North Carolina Department of Justice

North Carolina Department of Justice

North Carolina Department of Justice
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Easy money in hard times? Don't fall for it


By Attorney General Roy Cooper

While more and more North Carolinians are out of work, con artists and crooks are working full time to prey on unsuspecting victims using fake sweepstakes and lottery pitches. 


You may get a telephone call, email or letter telling you that you’ve won a foreign lottery, or urging you to apply for a sweepstakes because you’re already a finalist. During these uncertain economic times, the promise of easy money can be especially tempting. But be skeptical becausescammers use the promise of winnings to try to steal your money and your personal financial information. 
Remember, it’s illegal in most places, including North Carolina, to require purchases or the payment of fees and taxes upfront before you can receive a prize. 
In some cases, the scammers may send you a very legitimate looking check that is supposed to cover taxes and fees you’re told to pay before you can claim your prize. Once you cash the check and wire the money, the check turns out to be fake—just like the promised prize.
My office recently heard from a consumer who received an email pretending to come from Powerball, directing her to a legitimate-looking website to claim her $1.5 million prize. The website looked identical to the real Powerball website but had the wrong telephone number and email address. Luckily, the consumer realized she had not purchased a Powerball ticket and decided to call my office and report the scam. 
Also beware of the so-called Nigerian letter scam, which starts with a letter, fax, or email asking for help transferring money out of a foreign country. If you let the writer transfer the money through your bank account, you’re promised a cut. But once you give them your bank account information, they quickly take money out instead of putting in any money.
Many of these sweepstakes, lottery and money transfer scams originate in other countries, and my office works with federal and international law enforcement to try to stop them. But the best way to stop these scammers is to get you not to respond to their pitches.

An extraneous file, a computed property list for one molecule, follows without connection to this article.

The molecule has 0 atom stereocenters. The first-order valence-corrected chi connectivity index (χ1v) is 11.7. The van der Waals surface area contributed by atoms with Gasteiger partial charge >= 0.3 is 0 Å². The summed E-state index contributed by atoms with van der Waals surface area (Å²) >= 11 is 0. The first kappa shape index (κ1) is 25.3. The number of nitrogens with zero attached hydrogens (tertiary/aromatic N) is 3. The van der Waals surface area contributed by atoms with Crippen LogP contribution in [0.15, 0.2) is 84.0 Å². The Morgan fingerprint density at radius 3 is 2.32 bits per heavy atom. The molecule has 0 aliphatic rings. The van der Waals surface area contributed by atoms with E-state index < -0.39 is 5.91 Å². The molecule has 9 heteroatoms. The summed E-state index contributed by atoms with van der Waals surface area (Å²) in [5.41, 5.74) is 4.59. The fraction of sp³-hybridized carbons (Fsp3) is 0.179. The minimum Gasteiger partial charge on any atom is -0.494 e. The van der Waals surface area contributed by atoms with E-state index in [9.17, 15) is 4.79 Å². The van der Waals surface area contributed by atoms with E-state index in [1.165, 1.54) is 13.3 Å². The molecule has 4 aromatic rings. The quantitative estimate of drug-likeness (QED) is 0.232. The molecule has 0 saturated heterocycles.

If someone tells you that you’ve won a sweepstakes:
  • Be skeptical. If someone tells you that you’ve won a prize or contest you don’t remember entering, it’s probably a scam.
  • Never give your personal information, such as your social security number or bank account number, to someone you don’t know who calls you on the phone or sends you an email or letter.
  • Never agree to wire money in order to claim a prize.
  • Don’t cash even legitimate looking checks that come with a letter telling you that you’ve won a sweepstakes or lottery.
To help cut down on the number of sweepstakes offers and solicitations you receive:
  • Sign up for the Do Not Call Registry by calling (888) 382-1222, to cut down on telemarketing calls. Once you’ve signed up, you’ll know that any telemarketer who calls you could be a scammer.
  • Don’t enter any sweepstakes or buy anything through a sweepstakes.
  • If you get a sweepstakes mailing, write to the company and ask to be put on its do not contact list.
  • Have your name taken off of mail marketing lists. Write to: Direct Marketing Association Mail Preference Service, PO Box 64, Carmel, NY 10512
  • Use a spam filter to cut down on phony emails about sweepstakes and lotteries.
If you receive what looks likes a counterfeit check or get a call or letter claiming that you’ve won a phony lottery, don’t respond.  Instead, report the scam to the Attorney General’s Office by calling 1-877-5-NO-SCAM toll-free within North Carolina.
Attorney General Roy Cooper and his staff are on the lookout for scams that seek to rob unsuspecting North Carolinians. We are here to be of service when you need us, but through consumer education efforts like these columns we hope to help consumers avoid problems from the start.